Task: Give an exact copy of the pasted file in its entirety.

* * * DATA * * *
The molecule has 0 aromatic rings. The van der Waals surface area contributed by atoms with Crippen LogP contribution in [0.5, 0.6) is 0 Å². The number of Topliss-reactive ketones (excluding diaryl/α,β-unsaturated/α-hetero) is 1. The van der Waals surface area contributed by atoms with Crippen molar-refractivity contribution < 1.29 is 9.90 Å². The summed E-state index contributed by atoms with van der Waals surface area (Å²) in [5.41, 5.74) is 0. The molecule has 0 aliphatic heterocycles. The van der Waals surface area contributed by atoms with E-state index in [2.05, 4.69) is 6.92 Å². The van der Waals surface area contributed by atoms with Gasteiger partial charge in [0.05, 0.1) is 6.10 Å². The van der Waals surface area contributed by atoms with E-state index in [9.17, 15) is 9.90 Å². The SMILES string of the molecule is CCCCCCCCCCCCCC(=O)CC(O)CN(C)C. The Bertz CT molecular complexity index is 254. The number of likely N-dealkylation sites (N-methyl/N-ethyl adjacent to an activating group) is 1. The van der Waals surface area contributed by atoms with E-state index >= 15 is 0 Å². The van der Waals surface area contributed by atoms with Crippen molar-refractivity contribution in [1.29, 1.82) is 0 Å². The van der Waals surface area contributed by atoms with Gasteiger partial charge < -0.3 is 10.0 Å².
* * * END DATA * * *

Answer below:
The molecule has 0 aromatic rings. The van der Waals surface area contributed by atoms with Crippen LogP contribution in [0.5, 0.6) is 0 Å². The number of Topliss-reactive ketones (excluding diaryl/α,β-unsaturated/α-hetero) is 1. The van der Waals surface area contributed by atoms with Crippen molar-refractivity contribution < 1.29 is 9.90 Å². The summed E-state index contributed by atoms with van der Waals surface area (Å²) in [5.41, 5.74) is 0. The molecule has 0 aliphatic heterocycles. The van der Waals surface area contributed by atoms with E-state index in [2.05, 4.69) is 6.92 Å². The van der Waals surface area contributed by atoms with Gasteiger partial charge in [0.05, 0.1) is 6.10 Å². The van der Waals surface area contributed by atoms with E-state index in [9.17, 15) is 9.90 Å². The SMILES string of the molecule is CCCCCCCCCCCCCC(=O)CC(O)CN(C)C. The Bertz CT molecular complexity index is 254. The number of likely N-dealkylation sites (N-methyl/N-ethyl adjacent to an activating group) is 1. The van der Waals surface area contributed by atoms with E-state index >= 15 is 0 Å². The van der Waals surface area contributed by atoms with Crippen molar-refractivity contribution in [1.29, 1.82) is 0 Å². The van der Waals surface area contributed by atoms with Gasteiger partial charge < -0.3 is 10.0 Å².